7. Use Inclusive Language 

Even with good intentions, it's likely that you have used gendered words in the workplace. The language we use has a powerful influence on company culture and inclusivity. Regularly using non-inclusive words can negatively impact those who already feel like they don't belong to the so-called "norm”.

Reviewing and updating company language and documentation to be gender-neutral and inclusive is crucial. This includes revising job descriptions, employee handbooks, and other materials to ensure they use inclusive terminology and avoid heteronormative assumptions. 

Take a moment to assess your communication:

  • Are you using gender-neutral terms like "partner" instead of assuming someone's relationship is heterosexual?
  • Do you provide a nonbinary option when asking about someone's gender?
  • Are you using inclusive pronouns like "they/them"?
  • Are you addressing individuals as “folks” or “colleagues” rather than “ladies and gentlemen” when communicating with them?

If you are uncertain about the terms you should be using, don't hesitate to ask! It's a way of showing respect and demonstrating your support for LGBTQIA+ colleagues.

Practical example: promoting inclusive pronouns

In situations where individuals are meeting for the first time, it's a great idea to encourage colleagues to share their preferred pronouns. They can also add them to email signatures or LinkedIn profiles, to normalize the practice of sharing pronouns. These simple actions can make a significant impact in promoting inclusivity and respect for all individuals in your workplace.

[.callout-small]Quick win: Introduce a "rule" in Slack where each time 'guys' or 'girls' are used, a friendly message will pop up, promoting the use of inclusive terms such as 'folks' instead. [.callout-small]

8. Promote diversity in your communications

Representation plays a vital role in fostering inclusivity. It is important to ensure that LGBTQIA+ employees are included in various company materials, such as website imagery, promotional materials, and internal communications.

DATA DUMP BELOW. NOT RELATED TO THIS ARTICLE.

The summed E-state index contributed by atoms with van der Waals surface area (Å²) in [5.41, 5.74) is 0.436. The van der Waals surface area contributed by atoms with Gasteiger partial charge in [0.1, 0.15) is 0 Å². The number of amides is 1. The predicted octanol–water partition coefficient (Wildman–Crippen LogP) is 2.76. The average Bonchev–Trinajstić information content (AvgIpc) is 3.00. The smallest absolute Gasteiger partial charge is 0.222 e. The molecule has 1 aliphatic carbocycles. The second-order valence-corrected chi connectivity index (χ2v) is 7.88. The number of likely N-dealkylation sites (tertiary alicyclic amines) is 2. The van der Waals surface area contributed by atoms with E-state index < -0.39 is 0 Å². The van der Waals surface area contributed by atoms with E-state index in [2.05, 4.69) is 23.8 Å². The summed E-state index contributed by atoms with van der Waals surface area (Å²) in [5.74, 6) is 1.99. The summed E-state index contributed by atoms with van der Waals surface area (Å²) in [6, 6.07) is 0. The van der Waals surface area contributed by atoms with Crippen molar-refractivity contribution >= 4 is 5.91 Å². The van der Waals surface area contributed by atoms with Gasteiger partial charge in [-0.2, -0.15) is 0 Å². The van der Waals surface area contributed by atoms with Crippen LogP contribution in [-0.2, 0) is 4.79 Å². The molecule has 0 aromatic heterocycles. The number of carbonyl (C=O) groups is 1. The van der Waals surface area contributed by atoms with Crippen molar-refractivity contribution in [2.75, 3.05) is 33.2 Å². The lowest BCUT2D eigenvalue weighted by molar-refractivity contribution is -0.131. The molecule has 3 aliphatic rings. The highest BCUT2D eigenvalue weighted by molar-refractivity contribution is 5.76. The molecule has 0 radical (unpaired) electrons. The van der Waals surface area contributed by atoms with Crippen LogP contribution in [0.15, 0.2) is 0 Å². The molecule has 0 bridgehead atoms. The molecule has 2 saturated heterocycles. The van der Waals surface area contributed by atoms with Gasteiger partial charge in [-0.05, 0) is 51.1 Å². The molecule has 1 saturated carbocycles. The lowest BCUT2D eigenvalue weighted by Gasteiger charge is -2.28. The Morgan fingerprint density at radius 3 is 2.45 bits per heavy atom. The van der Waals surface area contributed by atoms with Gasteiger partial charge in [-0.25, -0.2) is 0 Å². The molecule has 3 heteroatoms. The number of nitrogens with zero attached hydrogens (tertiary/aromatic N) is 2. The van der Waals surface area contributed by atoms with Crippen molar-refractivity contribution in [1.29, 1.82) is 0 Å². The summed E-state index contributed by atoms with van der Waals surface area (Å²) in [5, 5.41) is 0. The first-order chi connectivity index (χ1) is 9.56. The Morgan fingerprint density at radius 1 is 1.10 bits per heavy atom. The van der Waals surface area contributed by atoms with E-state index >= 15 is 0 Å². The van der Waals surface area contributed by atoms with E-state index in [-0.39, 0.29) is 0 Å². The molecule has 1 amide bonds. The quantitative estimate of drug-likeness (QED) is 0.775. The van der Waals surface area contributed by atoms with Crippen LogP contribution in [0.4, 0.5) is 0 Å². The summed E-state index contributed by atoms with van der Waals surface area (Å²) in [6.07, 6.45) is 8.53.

Incorporate diverse LGBTQIA+ individuals into your marketing campaigns and make sure that different perspectives are reflected in your company's content. By increasing visibility, you send a powerful message of support and inclusivity, demonstrating that your company values equality.

9. Evaluate your onboarding program and make improvements

It's important to regularly assess the effectiveness of your onboarding process and listen to feedback from LGBTQIA+ employees. By making necessary improvements, you can ensure that your onboarding practices are truly inclusive and address the needs of LGBTQIA+ individuals.

One of the simplest ways to determine if your company offers genuinely LGBTQ+ inclusive employee benefits is to actively seek feedback from your employees. Create a survey, whether online or offline, that allows your employees to answer candidly and anonymously. Ask feedback on topics such as:

  • I feel comfortable voicing my opinions even if they are different from others.
  • If my company could do one thing better to be more inclusive what would that be?
  • If I experience discrimination in the workplace, I feel comfortable reporting it to HR or my manager.

Utilize the valuable answers to these questions to bring about positive changes now and plan for an even more inclusive future.

Customize your inclusive onboarding experience

To create a more welcoming onboarding experience for LGBTQIA+ employees, it's important to take a proactive and inclusive approach. By integrating these practices into the employee journey right from the start, organizations can foster a sense of belonging and acceptance for all employees, regardless of their sexual orientation or gender identity.

Remember, as you consider our suggestions, it's crucial to acknowledge that each company is unique in its size, culture, and structure. Therefore, it's essential to customize your approach to create a more inclusive and welcoming onboarding experience for LGBTQIA+ employees.